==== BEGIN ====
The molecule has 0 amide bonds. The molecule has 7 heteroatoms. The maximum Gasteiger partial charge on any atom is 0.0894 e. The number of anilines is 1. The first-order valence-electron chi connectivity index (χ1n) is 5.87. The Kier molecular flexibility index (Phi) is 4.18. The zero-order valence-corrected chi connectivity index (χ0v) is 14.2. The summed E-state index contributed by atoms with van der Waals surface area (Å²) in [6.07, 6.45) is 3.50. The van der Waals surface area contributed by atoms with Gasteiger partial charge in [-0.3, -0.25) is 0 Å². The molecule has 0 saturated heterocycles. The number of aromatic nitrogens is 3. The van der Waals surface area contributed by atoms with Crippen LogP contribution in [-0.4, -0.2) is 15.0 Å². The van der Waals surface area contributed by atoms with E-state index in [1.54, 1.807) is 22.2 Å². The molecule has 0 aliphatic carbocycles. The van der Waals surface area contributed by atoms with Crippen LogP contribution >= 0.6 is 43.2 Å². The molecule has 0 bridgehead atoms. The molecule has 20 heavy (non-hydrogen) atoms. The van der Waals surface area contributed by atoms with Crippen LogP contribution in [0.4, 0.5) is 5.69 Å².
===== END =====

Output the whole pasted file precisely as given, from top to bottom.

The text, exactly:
The molecule has 0 amide bonds. The molecule has 7 heteroatoms. The maximum Gasteiger partial charge on any atom is 0.0894 e. The number of anilines is 1. The first-order valence-electron chi connectivity index (χ1n) is 5.87. The Kier molecular flexibility index (Phi) is 4.18. The zero-order valence-corrected chi connectivity index (χ0v) is 14.2. The summed E-state index contributed by atoms with van der Waals surface area (Å²) in [6.07, 6.45) is 3.50. The van der Waals surface area contributed by atoms with Gasteiger partial charge in [-0.3, -0.25) is 0 Å². The molecule has 0 saturated heterocycles. The number of aromatic nitrogens is 3. The van der Waals surface area contributed by atoms with Crippen LogP contribution in [-0.4, -0.2) is 15.0 Å². The van der Waals surface area contributed by atoms with E-state index in [1.54, 1.807) is 22.2 Å². The molecule has 0 aliphatic carbocycles. The van der Waals surface area contributed by atoms with Crippen LogP contribution >= 0.6 is 43.2 Å². The molecule has 0 bridgehead atoms. The molecule has 20 heavy (non-hydrogen) atoms. The van der Waals surface area contributed by atoms with Crippen LogP contribution in [0.4, 0.5) is 5.69 Å².